Professor Van Reenen’s talk began with an analysis of UK productivity – why is productivity important, and where does the UK stand relative to other developed economies? Professor Van Reenen then discussed policies to boost productivity, arguing that investment in human capital is most important.
Analysis of Productivity
Productivity is very high on the political agenda – Chancellor Gordon Brown talks of it frequently, and the European Union is committed to the ‘Lisbon agenda’ to boost it at the European level. This focus is justified; ultimately, productivity growth is required to drive growth in consumption and real wages. It is difficult to see real downsides to productivity growth; the strongest critique comes from the literature on happiness, which finds, for instance, that people in the US do not say they are more happy now than in the 1960s.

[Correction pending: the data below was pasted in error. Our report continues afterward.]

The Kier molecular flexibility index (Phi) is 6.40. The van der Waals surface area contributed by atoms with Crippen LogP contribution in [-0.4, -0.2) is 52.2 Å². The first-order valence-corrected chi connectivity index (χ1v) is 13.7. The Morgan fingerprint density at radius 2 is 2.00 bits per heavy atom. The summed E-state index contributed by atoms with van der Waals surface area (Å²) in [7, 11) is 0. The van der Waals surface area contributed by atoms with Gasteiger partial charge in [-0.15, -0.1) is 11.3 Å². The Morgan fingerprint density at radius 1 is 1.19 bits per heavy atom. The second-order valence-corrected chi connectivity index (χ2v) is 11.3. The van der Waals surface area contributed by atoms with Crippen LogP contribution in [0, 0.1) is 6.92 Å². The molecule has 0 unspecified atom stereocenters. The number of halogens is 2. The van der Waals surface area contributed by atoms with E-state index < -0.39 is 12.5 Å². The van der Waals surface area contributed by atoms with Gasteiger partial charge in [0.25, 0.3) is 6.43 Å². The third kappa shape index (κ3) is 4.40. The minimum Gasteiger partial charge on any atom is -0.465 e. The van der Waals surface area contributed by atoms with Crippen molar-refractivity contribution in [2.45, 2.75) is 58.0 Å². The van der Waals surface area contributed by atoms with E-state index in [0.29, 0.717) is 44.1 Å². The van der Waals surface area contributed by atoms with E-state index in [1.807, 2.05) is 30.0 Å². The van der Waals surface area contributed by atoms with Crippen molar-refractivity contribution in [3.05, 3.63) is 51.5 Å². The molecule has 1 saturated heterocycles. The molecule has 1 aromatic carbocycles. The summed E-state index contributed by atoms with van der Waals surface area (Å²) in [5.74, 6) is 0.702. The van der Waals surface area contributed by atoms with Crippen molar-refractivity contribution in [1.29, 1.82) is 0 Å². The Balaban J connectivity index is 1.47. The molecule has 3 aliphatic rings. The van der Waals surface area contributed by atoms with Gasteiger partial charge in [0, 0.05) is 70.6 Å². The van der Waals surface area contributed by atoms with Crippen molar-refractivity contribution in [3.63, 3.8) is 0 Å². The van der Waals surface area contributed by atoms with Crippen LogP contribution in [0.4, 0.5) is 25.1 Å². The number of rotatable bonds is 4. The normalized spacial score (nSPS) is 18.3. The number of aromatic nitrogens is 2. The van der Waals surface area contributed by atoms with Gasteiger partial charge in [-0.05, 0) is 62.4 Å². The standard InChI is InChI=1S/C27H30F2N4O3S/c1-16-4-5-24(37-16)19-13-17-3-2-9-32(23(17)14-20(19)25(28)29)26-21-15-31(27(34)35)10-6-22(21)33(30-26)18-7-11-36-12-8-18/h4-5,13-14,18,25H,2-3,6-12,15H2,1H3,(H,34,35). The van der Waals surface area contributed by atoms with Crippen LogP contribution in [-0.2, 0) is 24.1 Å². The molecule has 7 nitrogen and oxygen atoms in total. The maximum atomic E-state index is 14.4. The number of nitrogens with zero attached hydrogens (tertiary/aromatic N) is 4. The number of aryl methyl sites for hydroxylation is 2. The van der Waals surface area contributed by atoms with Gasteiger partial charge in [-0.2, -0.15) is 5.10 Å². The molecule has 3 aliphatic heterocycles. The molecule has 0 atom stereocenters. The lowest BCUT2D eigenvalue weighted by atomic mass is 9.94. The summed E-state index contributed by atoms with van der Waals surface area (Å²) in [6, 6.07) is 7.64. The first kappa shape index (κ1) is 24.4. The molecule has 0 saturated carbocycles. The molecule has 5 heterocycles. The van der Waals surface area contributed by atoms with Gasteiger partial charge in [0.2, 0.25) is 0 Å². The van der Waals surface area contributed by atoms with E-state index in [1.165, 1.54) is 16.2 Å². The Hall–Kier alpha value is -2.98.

Output per capita in the UK is similar to output in France and Germany, but output per hour is around 20% lower; more Britons work, and for longer hours, but they are less productive when at work. Most of this difference is because France and Germany have higher fixed and human capital. US output per hour (and per capita) is notably higher than in the UK; this is due to a combination of both higher total factor productivity and a larger capital stock.
In terms of the labour market, UK labour utilisation is relatively strong, but there are some problems, such as high levels of inactivity of older workers due to disability. There has also been a rapid increase in wage inequality since the late 1970s; this is probably because the increase in demand for skilled workers has outstripped the increase in supply. There are serious problems at the low-skilled end, suggesting a need to raise human capital at the bottom.